A few month ago I quit my sales job at a large recruitment website, and am now looking to make the transition into Software Development, Data Analysis, etc.

Reason for the change - The sales job I was at for four years was too volatile in terms of compensation, and the stress of always chasing a number was taking its toll. Looking into coding I was amazed at how many different career paths there were. I have always loved learning new things and continuing to expand my knowledge, which seems like a good trait to have for coding. After a few basic courses on Linkedin Learning I was hooked.

What I have so far - I took a few basic courses on Linkedin Learning before seeing if Python was something I wanted to invest time and money into. Once I saw it definitely was, I enrolled in the Coursera "Python For Everybody" Specialization. I am on the third class of five, "Using Python to access Web Data."

What's Next - After completing this specialization I was planning on taking IBM Data Science Professional Certificate and then Excel to MySQL: Analytic Techniques for Business Specialization. I also plan on using GitHub.

Questions - Where do these 3 completed courses put me realistically in terms of being job ready? Are there any good companies that offer paid training? What other resources should I be using to get job ready? How long does a transition like mine typically take? What job titles are good entry level roles? Any and all advice is appreciated! PM's are welcome too!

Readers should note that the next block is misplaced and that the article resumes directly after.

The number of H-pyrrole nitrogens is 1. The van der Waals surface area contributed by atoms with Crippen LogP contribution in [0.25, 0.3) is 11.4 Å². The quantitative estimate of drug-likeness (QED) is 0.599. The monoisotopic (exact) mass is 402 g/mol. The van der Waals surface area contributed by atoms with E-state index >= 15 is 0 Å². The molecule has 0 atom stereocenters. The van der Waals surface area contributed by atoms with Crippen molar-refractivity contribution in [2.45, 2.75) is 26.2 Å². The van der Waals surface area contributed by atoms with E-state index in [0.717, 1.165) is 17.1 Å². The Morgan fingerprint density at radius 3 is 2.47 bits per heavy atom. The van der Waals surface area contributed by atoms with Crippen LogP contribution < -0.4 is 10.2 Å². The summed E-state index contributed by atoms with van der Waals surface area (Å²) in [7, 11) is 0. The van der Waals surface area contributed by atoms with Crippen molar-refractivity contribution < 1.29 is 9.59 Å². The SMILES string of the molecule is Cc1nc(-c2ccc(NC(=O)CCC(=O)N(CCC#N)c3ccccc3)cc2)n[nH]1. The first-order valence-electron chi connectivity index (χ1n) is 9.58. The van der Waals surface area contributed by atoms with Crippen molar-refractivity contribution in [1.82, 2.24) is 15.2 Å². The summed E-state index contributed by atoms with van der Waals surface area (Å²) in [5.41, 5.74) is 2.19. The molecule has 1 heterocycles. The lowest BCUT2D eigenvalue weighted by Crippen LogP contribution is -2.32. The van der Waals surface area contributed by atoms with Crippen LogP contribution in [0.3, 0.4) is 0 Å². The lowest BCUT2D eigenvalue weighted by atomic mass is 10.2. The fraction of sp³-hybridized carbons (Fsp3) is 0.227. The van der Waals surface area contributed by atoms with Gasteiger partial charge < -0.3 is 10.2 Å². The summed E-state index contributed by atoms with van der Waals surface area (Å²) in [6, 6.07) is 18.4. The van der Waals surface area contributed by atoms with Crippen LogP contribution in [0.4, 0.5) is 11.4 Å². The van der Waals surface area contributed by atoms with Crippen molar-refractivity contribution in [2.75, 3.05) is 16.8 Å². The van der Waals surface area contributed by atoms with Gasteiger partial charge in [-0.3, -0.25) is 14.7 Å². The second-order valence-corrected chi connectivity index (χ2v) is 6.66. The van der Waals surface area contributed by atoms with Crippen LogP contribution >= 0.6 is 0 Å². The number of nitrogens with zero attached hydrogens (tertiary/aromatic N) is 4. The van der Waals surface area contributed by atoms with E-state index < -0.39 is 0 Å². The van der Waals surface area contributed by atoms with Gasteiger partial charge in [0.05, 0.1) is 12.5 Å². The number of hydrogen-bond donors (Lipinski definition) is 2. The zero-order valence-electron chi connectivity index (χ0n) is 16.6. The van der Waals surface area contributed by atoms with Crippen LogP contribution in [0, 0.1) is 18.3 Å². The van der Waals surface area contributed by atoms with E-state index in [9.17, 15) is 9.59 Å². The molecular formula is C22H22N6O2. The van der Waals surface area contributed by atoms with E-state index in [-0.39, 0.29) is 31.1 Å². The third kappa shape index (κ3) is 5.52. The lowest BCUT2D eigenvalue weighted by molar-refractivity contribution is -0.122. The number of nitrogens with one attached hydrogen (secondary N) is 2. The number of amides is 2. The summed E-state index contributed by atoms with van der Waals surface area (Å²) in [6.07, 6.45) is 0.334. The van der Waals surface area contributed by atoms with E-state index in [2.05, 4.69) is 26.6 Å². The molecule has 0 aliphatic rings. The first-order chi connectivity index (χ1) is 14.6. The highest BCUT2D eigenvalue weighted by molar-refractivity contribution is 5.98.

r/datascience • post
2 points • b0rnz
Comparing Coursera Specializations

I'm a newby to using data, but it is a skill I want to develop over the summer.

These are the specializations I have considered: https://www.coursera.org/specializations/excel-mysql https://www.coursera.org/specializations/data-analysis

or the Udacity Data Analyst Nanodegree.

My goal is to gain a fluency with using/visualizing data for decision making. I am interested in using it practically as opposed to really getting into the abstract. Thanks for any thoughts!

r/india • post
6 points • entra_guy
Advice needed on Data Analyst specialization

I want to go for a data analysis specialization on Coursera . Of the few available on Coursera I don't know which one would be relevant for India and for a guy with 0 work ex ( i am a fresher ) .

Also how is the Data Analysis Job scene , what's the skill set required .Thnks for your inputs

Coursera Specializations :

r/SQL • comment
1 points • joe183288

Not sure what others think of these but this is what I’ve been looking at